Carolyn’s College Corner: Colleges of Wisconsin

Carolyn’s College Corner

COWS: Colleges of Wisconsin, or a Tale of Four Colleges

In early May, I toured four different colleges in Wisconsin as part Wisconsin-Cropof a Continuing Education program for educational consultants. These schools put on these tours a couple of times a year in an effort to bring students to this much-maligned state! Personally, I fell in love with Wisconsin. Granted, I was there at the beginning of spring, a time when love is in the air, the birds are chirping and flowers and trees are budding. That being said, I am sure the winters bring new meaning to the word cold, but each school chips away at that objection ably. I would not hesitate to send one of my own children to one of these schools. For those of you who know me, my oldest went to Maine for college – a fact he has not let me forget! Good news is they appreciate their home and where they came from. They realize how good they have it in sunny Colorado!

First stop – Marquette University in Milwaukee. A wonderful option in the Jesuit school consortium, Marquette is often over looked by Coloradoans in favor of Creighton or Gonzaga. Marquette University is:

  • Jesuit – lifelong learning is the foundation of the Jesuit tradition. Inquiry and critical thinking is the cornerstone of the education. Service is a strong component here – 97% of students do some kind of service learning
  • Diverse – 30 foreign countries are represented here encompassing all cultures and religious beliefs.
  • Urban – wonderful downtown location with easy access to all many activities and cultural events city has to offer. The biggest surprise to me was how cosmopolitan and hip Milwaukee is – it is like a mini Chicago. I loved it!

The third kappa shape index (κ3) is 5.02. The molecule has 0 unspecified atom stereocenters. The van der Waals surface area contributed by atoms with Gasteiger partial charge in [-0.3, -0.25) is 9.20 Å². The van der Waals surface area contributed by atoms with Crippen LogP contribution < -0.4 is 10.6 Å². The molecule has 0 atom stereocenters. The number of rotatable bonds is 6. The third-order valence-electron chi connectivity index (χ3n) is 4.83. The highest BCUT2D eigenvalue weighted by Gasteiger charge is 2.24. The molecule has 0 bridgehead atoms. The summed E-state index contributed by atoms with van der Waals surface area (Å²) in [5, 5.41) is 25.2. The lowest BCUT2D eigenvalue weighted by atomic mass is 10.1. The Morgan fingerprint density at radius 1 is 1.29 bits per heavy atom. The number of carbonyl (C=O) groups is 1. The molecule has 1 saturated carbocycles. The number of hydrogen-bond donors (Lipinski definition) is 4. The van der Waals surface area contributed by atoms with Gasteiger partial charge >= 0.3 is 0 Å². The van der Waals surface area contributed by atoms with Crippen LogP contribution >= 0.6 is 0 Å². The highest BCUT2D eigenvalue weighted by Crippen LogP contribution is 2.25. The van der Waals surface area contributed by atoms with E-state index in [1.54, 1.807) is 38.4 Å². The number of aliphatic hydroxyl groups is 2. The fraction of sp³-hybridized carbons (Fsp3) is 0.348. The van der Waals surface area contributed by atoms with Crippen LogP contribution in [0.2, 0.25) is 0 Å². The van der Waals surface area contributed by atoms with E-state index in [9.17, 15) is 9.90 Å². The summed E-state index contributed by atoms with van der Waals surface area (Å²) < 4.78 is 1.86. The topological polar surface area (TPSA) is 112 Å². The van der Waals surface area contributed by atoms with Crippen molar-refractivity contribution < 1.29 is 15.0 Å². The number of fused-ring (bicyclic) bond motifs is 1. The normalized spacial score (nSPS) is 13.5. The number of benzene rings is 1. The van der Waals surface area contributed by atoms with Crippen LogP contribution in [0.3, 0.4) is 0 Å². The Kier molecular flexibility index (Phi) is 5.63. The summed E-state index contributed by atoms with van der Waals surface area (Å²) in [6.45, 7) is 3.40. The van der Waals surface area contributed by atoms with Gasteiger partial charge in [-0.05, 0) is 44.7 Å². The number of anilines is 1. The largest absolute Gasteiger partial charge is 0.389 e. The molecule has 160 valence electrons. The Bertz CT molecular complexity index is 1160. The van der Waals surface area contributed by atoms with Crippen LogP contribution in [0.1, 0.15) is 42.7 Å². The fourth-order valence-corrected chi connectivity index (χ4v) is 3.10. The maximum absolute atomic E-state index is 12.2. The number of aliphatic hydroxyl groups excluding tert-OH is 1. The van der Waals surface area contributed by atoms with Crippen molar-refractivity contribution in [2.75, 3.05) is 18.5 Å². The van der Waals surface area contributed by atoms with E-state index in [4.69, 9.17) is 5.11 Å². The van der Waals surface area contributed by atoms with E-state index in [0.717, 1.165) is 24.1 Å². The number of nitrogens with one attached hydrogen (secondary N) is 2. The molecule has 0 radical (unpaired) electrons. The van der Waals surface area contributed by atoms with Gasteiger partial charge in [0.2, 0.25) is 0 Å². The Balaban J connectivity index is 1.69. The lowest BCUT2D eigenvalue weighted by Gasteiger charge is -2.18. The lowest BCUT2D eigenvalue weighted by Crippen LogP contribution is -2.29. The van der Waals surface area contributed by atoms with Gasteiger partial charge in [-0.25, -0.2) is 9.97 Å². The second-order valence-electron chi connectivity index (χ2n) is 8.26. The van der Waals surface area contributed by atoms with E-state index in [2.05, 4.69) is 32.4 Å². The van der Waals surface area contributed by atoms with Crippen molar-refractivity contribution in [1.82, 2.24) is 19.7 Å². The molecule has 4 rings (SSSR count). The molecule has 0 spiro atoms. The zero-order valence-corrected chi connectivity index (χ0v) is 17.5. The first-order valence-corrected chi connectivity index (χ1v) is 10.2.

• University – there is a University Core of Common Studies with requirements across 9 disciplines. They are not crippling to a schedule, in fact, I believe they help students open their minds to areas they would not have normally considered.

Marquette is comprised of 83 majors, 7 colleges, boasts a 4 year graduation rate, and 1 campus.
Colleges are as follows:

  • Klingler College of Arts and sciences
  • College of Business Administration
  • Diederich College of Communications
  • College of Education
  • College of Engineering
  • College of Health Sciences
  • College of Nursing

Student apply directly into a specific college, usually a 1st and 2nd choice are required. It can be hard to move from a college into Engineering as it has very sequential course work.
Admissions are conducted in a holistic manner, meaning the entire application is considered, not just grades and scores. GPA is unweighted, rigor of curriculum is considered, essays are read and evaluated, and then test scores are reviewed – in that order. Mean ACT score is 27 and mean SAT is 1210.

There are multiple scholarships available as well – see the website for more particulars.

Second stop – Lawrence University in Appleton, Wisconsin. An unusual school in the higher education firmament as it is one of the only schools that offer a music conservatory side by side with a liberal arts program. Some highlights are:

  • ¾ of the school is arts and sciences and ¼ the conservatory of music. About half of the students double major in a conservatory/arts and sciences major, a 5 year program
  • One application for everyone. Music auditions for the conservatory or mandatory with 4 on campus auditions and 12 regional auditions
  • The most competitive disciplines are voice, piano, and strings. Always looking for students with talent in more obscure instruments
  • Classes in music for non-music majors
  • Non-music majors can participate in music programs including chamber groups, symphony and vocal ensembles.
  • All concerts are webcast
  • Language requirement – 200 level
  • Capstone for all students – paper, recital, and/or presentation.
  • Laboratory research common with access to paid summer internships

The Lawrence Personality

  • Curious students
  • Engaging
  • Collaborative (you kind of have to be in music!)
  • Positive and friendly
  • Energetic
  • Academic but well balanced